Setting Up

The following instructions assume you have successfully loaded your film rolls into tanks for development. If you are not familiar with this process we do not recommend attempting ECN2 developing.

 

For color developing, only use tanks with the capacity for two 35mm films.

Chemical Preparation

Before you start, ensure all chemicals are ready and accurately measured. ECN2 processing requires precise chemical handling to avoid any cross-contamination and to achieve the desired results:

  • Kit: We recommend using the Bellini ECN-2 kit. 
  • Heating: Heat your chemicals to the recommended temperatures. This involves bringing your developer to around 41°C (106°F). Use the CineStill Temperature Control System to ensure that your water bath is stable to avoid fluctuations that could affect development.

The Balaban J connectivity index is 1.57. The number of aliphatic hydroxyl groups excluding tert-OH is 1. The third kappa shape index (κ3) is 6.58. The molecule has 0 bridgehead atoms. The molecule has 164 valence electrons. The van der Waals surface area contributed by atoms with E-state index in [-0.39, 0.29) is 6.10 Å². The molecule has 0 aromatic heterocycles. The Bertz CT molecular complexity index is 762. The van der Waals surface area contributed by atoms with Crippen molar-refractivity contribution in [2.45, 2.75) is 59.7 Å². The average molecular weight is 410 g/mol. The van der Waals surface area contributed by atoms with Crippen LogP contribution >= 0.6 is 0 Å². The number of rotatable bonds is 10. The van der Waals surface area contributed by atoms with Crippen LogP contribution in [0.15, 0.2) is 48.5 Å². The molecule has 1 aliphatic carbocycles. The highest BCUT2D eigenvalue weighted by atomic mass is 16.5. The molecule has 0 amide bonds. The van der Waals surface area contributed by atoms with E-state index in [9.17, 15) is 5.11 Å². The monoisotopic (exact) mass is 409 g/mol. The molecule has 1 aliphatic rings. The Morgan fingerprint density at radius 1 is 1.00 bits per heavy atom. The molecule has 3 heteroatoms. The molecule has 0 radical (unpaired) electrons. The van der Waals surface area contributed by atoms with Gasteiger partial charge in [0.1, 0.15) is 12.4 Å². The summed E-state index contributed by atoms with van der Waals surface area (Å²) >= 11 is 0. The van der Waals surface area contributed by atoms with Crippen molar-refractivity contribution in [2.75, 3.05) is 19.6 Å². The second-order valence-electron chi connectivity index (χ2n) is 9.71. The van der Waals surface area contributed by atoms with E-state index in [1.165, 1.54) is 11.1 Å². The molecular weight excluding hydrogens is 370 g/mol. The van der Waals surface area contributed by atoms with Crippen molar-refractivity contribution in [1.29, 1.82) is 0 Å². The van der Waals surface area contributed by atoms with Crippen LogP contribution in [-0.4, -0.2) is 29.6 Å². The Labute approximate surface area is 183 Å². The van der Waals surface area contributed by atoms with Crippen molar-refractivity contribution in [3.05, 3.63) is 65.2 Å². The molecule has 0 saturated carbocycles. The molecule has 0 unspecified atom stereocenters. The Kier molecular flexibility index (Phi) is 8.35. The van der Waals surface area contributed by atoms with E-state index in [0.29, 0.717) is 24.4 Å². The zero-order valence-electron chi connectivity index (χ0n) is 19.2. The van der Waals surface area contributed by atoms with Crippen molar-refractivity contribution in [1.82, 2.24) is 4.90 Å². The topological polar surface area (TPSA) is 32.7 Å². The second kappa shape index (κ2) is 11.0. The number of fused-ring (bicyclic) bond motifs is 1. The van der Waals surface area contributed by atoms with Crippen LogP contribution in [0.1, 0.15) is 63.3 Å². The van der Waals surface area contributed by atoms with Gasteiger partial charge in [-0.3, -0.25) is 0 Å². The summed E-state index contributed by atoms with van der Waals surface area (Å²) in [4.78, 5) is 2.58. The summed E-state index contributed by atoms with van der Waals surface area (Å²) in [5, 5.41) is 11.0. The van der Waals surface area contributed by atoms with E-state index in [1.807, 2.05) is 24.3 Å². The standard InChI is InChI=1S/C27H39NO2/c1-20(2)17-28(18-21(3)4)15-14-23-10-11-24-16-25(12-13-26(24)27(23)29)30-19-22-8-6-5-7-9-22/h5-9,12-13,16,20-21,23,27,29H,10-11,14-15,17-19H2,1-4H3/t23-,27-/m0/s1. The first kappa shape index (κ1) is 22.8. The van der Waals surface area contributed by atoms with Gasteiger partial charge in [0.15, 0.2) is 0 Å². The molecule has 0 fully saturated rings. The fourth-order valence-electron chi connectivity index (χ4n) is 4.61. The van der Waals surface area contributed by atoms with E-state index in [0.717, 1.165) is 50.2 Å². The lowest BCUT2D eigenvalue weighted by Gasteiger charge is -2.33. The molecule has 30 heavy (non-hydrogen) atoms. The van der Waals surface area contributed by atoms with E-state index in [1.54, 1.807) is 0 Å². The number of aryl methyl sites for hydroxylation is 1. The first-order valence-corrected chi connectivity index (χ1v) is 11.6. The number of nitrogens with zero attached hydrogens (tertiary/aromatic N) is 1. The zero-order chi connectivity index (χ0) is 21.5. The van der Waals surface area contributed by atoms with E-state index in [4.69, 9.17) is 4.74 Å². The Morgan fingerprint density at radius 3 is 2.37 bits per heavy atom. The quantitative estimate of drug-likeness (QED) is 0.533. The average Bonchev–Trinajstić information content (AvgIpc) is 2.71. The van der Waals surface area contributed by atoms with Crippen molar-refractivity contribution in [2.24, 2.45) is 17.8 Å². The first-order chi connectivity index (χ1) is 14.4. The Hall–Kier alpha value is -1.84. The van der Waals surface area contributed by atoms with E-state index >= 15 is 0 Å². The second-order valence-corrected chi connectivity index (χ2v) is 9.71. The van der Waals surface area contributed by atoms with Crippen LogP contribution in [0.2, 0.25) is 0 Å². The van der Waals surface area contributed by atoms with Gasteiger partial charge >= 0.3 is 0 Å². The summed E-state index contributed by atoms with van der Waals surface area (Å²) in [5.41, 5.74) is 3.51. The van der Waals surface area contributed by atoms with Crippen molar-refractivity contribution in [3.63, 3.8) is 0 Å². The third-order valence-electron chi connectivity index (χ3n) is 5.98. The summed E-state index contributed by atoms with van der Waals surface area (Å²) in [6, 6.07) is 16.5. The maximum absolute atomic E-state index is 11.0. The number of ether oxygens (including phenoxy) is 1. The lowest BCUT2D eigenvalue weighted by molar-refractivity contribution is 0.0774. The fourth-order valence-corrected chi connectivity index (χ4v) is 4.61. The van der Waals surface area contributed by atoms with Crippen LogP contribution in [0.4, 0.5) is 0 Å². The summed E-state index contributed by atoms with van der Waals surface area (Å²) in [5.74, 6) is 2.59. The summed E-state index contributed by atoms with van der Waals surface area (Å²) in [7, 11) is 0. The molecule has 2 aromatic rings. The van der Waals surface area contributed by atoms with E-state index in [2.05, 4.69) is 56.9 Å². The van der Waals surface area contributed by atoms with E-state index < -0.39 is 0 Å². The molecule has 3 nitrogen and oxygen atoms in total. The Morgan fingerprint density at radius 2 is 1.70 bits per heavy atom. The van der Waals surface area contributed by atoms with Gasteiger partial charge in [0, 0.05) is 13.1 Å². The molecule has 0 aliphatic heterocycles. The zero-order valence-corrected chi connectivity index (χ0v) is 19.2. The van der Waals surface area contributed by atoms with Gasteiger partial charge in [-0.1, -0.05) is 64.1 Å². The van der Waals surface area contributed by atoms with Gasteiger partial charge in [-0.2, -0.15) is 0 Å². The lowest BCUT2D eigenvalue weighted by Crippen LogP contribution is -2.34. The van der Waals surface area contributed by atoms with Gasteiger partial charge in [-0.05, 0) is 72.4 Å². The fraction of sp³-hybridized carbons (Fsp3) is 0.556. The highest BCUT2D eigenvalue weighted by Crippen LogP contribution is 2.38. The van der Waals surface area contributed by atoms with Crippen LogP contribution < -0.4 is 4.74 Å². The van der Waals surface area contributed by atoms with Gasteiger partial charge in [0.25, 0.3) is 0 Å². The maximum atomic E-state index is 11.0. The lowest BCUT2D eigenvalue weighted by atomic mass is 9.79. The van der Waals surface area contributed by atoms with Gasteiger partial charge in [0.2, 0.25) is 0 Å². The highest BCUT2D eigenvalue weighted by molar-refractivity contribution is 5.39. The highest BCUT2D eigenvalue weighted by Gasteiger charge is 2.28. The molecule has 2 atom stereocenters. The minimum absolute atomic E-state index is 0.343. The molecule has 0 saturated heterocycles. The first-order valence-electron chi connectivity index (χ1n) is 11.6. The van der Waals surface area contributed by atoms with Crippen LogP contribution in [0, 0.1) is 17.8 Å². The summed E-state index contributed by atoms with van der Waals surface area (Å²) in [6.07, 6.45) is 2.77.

• Handling: Use separate syringes, measuring cups, and stirrers for each chemical to prevent cross-contamination. Rise out funnels between uses. Wear gloves and work in a well-ventilated area to handle chemicals safely. Consider the water bath and sink to be contaminated.

1. Pre-bath

A pre-bath step involves soaking the film in a pre-bath solution at roughly 38°C (100°F) for 10 to 15 seconds. This step helps to prepare the emulsion for the removal of the remjet backing and ensures an even development.

Return the pre-bath to the bottle after use.

2. Washing Away the Remjet